The military coup that ended the ruinous 37-year rule of Robert Mugabe was greeted with genuine enthusiasm both in Zimbabwe and abroad. Any skepticism of Emmerson Mnangagwa was drowned out by the new president’s calming rhetoric about unity and reconciliation and his commitment to a “new beginning.” It seemed churlish, amid such optimism, to deny the long-suffering people of Zimbabwe their moment of hope.
Yet that spirit has been dashed recently as Mnangagwa’s reforms have been exposed as cosmetic, at best. Instead of a new Zimbabwe, it is the same old state within the narrow parameters imposed by the ruling party, ZANU-PF, with no prospect of any change that might encroach upon its power.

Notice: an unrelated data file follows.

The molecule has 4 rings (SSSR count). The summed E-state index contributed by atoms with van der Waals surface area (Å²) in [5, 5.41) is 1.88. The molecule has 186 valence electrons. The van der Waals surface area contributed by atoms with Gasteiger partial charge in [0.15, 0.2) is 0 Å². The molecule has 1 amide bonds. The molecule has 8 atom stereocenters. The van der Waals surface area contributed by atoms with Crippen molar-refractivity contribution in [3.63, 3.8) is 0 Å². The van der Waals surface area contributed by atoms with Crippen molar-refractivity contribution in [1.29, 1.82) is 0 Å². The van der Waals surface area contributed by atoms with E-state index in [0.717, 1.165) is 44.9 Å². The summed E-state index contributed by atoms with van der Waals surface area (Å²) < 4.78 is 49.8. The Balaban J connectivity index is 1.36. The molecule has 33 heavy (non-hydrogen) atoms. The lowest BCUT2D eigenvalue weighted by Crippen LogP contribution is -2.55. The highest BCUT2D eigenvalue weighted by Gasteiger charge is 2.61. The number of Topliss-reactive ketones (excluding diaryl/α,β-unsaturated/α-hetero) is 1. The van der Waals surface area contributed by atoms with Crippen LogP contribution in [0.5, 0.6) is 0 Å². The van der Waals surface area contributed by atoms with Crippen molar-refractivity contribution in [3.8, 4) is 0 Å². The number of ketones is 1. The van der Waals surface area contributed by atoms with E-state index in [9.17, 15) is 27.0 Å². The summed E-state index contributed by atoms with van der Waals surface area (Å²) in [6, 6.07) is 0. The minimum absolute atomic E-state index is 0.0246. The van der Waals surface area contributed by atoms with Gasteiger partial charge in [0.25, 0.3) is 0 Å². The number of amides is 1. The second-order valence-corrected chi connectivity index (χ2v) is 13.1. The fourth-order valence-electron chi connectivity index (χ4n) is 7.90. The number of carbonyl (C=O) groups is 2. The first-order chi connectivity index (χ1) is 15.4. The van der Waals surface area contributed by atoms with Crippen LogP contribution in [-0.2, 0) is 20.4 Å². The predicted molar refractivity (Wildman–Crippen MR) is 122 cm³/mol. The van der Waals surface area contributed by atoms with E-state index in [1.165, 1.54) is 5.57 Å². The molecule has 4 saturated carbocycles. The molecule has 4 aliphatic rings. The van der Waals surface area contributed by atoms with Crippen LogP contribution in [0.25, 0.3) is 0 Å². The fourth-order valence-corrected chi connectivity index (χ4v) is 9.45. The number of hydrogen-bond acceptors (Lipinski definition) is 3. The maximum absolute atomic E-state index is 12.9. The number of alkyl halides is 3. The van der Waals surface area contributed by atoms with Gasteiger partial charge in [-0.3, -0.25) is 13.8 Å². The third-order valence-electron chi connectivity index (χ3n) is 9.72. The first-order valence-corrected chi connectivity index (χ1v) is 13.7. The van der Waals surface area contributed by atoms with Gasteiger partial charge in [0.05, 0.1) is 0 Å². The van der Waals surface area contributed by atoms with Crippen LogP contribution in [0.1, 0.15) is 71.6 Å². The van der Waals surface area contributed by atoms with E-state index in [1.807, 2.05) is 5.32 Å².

Even before this month, the hope for fundamental political and economic change had largely waned with last July’s disputed election and the killing of unarmed demonstrators protesting its outcome. While noise about reform diverted global attention, the daily harassment of grassroots civil society activists like the Zimbabwe Crisis Coalition and trade unionists has continued under the radar. Despite the repeated claim that Zimbabwe was “open for business,” Mnangagwa has presided over further economic decline: 90 percent unemployment, galloping inflation at 35 percent, a failing local currency coupled with a chronic shortage of foreign currency, scarcities of virtually all basic goods, and an inability to convince potential donors and investors that the country is on a new path.